Must Read Roundup and Final Thoughts for the Week (11/24/23)

"We cannot afford to participate in the cheapening of life, or to indulge in blissful ignorance."

Must Read Roundup and Final Thoughts for the Week (11/24/23)

From Gaza to AI surveillance in public schools and toxic waste on Native land, here are some important stories you may have missed this week.

Nearly 80 Percent of Palestinians in Gaza Have Been Displaced, UN Reports by Sharon Zhang. “The death toll of Palestinians in Gaza is at least 14,128, according to the Palestinian government, including at least 5,600 children. At least 30,000 people have been injured, as the health system has nearly completely collapsed, with only a quarter of hospitals in the region still functioning and only 9 of the UNRWA’s 22 health centers still operational. Israel’s genocide has broken innumerable records since October 7, including the killing of a record number of journalists – 53 so far – and the most number of children killed in conflicts around the world since 2019.”

Israel to continue 'intense' fighting for at least two months after 'short' truce, says defence minister (Guardian Live Updates). “Israel’s defence minister, Yoav Gallant, has said the military will resume fighting against Hamas ‘with intensity’ for at least two more months once the ‘short’ temporary pause ends.”

Indigenous Groups in New Mexico Demand Action as Toxic Waste Spills Quadruple by Frances Madeson. “Spills of liquid toxic waste from oil and gas production have quadrupled in the Greater Chaco Landscape these past two years. In October, the New Mexico Environment Department (NMED) reported a 50 percent compliance rate with air quality requirements, a record the department’s head called ‘dismal.’”

AI is supercharging child surveillance and the school-to-prison pipeline by Clarence Okoh. “For example, a recent national survey of educators found that over 88 percent of schools use student device monitoring, 33 percent use facial recognition and 38 percent share student data with law enforcement. Many of these tools are designed for military use and routinely used by authoritarian regimes to repress ethnic minorities — making their use in schools all the more frightening.”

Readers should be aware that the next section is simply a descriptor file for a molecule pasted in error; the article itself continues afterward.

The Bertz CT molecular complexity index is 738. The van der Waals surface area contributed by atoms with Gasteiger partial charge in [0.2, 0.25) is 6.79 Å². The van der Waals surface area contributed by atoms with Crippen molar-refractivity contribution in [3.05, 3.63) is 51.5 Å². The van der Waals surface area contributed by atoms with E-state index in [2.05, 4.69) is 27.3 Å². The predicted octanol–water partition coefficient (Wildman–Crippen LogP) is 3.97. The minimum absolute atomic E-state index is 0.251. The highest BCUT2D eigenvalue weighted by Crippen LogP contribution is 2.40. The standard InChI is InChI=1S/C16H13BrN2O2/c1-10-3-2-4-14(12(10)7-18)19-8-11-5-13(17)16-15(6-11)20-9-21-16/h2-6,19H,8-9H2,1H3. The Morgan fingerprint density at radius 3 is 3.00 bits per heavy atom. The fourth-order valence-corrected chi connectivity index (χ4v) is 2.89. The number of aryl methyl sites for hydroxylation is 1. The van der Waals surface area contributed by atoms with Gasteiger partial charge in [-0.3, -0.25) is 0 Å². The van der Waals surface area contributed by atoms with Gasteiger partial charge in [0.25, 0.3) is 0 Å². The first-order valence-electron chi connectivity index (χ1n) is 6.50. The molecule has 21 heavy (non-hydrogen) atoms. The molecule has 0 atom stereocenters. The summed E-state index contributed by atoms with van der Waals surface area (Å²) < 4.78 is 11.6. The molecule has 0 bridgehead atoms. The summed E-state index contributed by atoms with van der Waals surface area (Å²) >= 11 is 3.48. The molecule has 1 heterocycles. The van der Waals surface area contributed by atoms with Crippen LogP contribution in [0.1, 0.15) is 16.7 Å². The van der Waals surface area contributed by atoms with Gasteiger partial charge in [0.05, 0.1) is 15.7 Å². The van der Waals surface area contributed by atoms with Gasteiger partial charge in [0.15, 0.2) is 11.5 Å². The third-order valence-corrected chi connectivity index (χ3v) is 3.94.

Why Israel imprisons so many Palestinians by Abdallah Fayyad. “One of the major sources of that escalation is a tool of repression that Israel has long deployed against Palestinians and has used even more aggressively in recent weeks: administrative detention, a practice that allows Israel to jail Palestinians indefinitely without charge or trial … Even beyond administrative detention, when charges are brought against Palestinians in the West Bank, they are almost always tried in military courts that have a near-perfect conviction rate. (By contrast, Israelis are usually tried in civil court.) Palestinians, in other words, are sent to a trapdoor instead of a fair trial.”

The Harvard Law Review Refused to Run This Piece About Genocide in Gaza by Rabea Eghbariah. “As Edward Said reminds us, Zionism must be assessed from the standpoint of its victims, not its beneficiaries. Zionism can be simultaneously understood as a national movement for some Jews and a colonial project for Palestinians. The making of Israel in Palestine took the form of consolidating Jewish national life at the expense of shattering a Palestinian one.”

The Pentagon is moving toward letting AI weapons autonomously decide to kill humans by Tom Porter. “The Pentagon is working toward deploying swarms of thousands of AI-enabled drones, according to a notice published earlier this year.


If you’re looking for something to listen to this weekend, I recommend checking out How Did Nuclear Weapons Get on My Reservation? by Ella Weber. The podcast is part one of a five-part series. The series is a part of “The New Nuclear Age,” a special report on a $1.5-trillion effort to remake the American nuclear arsenal.

Final Thoughts

This week, people around the U.S. celebrated Thanksgiving. As a Native person, I have no opposition to feasting, gathering, or togetherness, but I do think we have a duty to counter colonial narratives, regardless of how we make use of this weekend.

In the interest of countering colonial narratives here in the U.S., I released a podcast episode this week that uplifts Native organizers. I also run an annual fundraiser centering the needs of Native people, including organizers on my reservation. But I know that many Native people would agree that, during this particularly heartbreaking time, countering the colonial narratives that prop up Israel’s genocidal violence against Palestinians is some of the most important work before us.

The so-called “truce” between Hamas and Israel has already been violated by Israeli forces, who have fired upon Palestinians attempting to return to their homes. The Biden administration is no doubt hoping the alleged pause in Israeli aggression will serve as a release valve for the pressure that has been mounting against him. Biden’s approval rating has hit an all-time low amid widespread support for a ceasefire — a popular demand that Biden refuses to embrace. While Biden’s team and supporters have praised the president’s role in bringing about the temporary pause, the administration has quietly expressed concerns “that [the pause] would allow journalists broader access to Gaza and the opportunity to further illuminate the devastation there and turn public opinion on Israel.”